Debbie Reynolds doubts that daughter Carrie Fisher will be on hand for “Debbie Reynolds—The Auction Finale” this weekend. Carrie has managed to make a few appearances with her mom to promote the May 17-18 event in-between rehearsals and training for the new “Star Wars” feature that is reportedly just now beginning production in Abu Dhabi. But as far as standing around making cracks once the gavel goes down — as she did for the past auctions — “I don’t think so. She’s really busy with the movie,” Debbie says. “You can’t do every project. No matter how hard you try, you’re just one person. The most important thing for her is the new ‘Star Wars,’ and she’s working all day with trainers. She’s lost 40 pounds. She’s worked over six months on herself. She’s very trim now. It’s a huge project and she’s taking it very seriously.”
This weekend will likely mark the ending of the long, difficult saga of Debbie’s Hollywood memorabilia collection — a collection that she worked hard to get housed in a museum for movie fans. When efforts to create a Hollywood museum in Hollywood failed, she looked elsewhere — which eventually led to a venture to place the museum in Pigeon Forge, TN, also the home of Dolly Parton’s Dollywood. Unfortunately, hopes for the museum died amid funding problems and, ultimately, bankruptcy.
Items including one of Judy Garland’s “Wizard of Oz” dresses ($910,000) and Marilyn Monroe’s white “subway dress” from “The Seven Year Itch” ($5 million) were sold off in the first auction. But this weekend’s Finale, staged by Profiles in History as in the past, still includes several show-stoppers. There’s Orson Welles’ mink coat from “Citizen Kane,” for instance, and one of Charlie Chaplin’s bowlers, and a tuxedo apiece from each member of the fabled Rat Pack.
“I just hope they get it done. I hope I live long enough for them to get it all done,” says Debbie in a tone of voice somewhere between weariness and sarcasm. The Golden Age film icon, who is as much a survivor as the character she memorably portrayed in “The Unsinkable Molly Brown,” looks remarkably in shape and energetic at 82. And she is (perhaps with Carrie’s help?) very much attuned to what’s now. She popped up on “Extra” earlier this week sporting one of those ridiculous face visors recently seen on Oprah Winfrey and V. Staviano — a gag.
Another item up for sale this weekend is the only surviving three-sheet from Debbie’s beloved 1952 musical “Singin’ in the Rain.” That film does make her feel emotional.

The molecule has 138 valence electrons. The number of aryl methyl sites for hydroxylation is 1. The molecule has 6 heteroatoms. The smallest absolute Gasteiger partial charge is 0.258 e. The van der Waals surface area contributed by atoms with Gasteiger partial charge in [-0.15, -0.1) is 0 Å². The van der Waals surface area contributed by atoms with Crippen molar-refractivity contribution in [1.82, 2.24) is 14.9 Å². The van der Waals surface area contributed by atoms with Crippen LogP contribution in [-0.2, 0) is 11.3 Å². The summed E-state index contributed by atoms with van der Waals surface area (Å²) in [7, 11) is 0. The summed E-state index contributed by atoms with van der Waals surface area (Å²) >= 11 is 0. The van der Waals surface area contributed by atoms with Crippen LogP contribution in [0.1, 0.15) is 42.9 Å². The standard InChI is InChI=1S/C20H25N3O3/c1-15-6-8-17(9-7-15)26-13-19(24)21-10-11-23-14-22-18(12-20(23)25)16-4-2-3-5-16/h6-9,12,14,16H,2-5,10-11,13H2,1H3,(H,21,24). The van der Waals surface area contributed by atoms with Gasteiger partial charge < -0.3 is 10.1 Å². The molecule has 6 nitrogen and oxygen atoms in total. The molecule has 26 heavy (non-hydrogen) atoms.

“It’s very sad when you’re selling,” she says. “I thought all of this was sold in the second auction. I didn’t get the proper report. I was busy after the auction on tour. I still do an act and I still go around on tour, although now, this year I’ve pulled way back and I am not doing all the engagements I usually do. I usually work 43 weeks a year — I just work all the time. But I changed my mind; after doing so much and reaching a certain age I feel I should just relax and enjoy my life a little bit more. These auctions are hard but yet we’re doing them for a reason. I’d like to make sure the memorabilia goes to real collectors that will enjoy the objects that they buy.”
Although some of the objects have wound up in far-off locales — Japan, the Middle East, etc. — at least she can still take satisfaction in having literally saved some of them from destruction. Reynolds reportedly spent some $600,000 at the huge MGM auction of 1970.
“When I first started, you could afford to buy because people were just throwing some of these articles away,” she notes. Still, “In 50 years of collecting, I spent millions so now I have received millions back, but it’s not equal to what I spent.”
She is saving a few items that will be displayed at her North Hollywood dance studio, where the auction is also taking place. She’ll have dance costumes worn by Fred Astaire, for instance. That is despite her view that “young people have no idea who Fred Astaire was. Unless they’re taught, most young people don’t know Jimmy Stewart or Cary Grant, or so many great people. It’s sad.”
As for what she will do next, Debbie says she’d like to travel across America — to some of the cities and towns “that I never got to see. You’d be at your hotel, then go to the theater, see any ghost floating around backstage, but never see the towns.”
Her status as a Hollywood legend complete with a long list of film and TV successes isn’t yielding on-camera work these days, Debbie makes clear. “Older women are not requested or asked,” she says. “I’m afraid there’s only one Betty White.”
Certainly the brightest spot in this cloudy time for Debbie is her family — including her daughter-in-law, Catherine Hickland. Her son Todd’s wife of 20 years, Christi, died of cancer, Debbie reminds. He wed Catherine a couple of years ago “and I am so happy to welcome her into the family. She and Todd have been killing themselves getting ready for this auction.”
She and Todd and Carrie have shared a special bond through the decades. “I’m their mother and I adore my children and they love me and we’ve gone through a great deal,” says the star, whose former mate, Eddie Fisher, left her for Elizabeth Taylor way back in 1958. “My first husband, their father, leaving and not ever coming back — it was very hard for both of them to lose their father without his passing on. He just passed on to another woman. He didn’t go exactly in the normal way,” she notes archly.
“They’ve always carried that burden. We’ve always worked alone. The three of us have been a team.”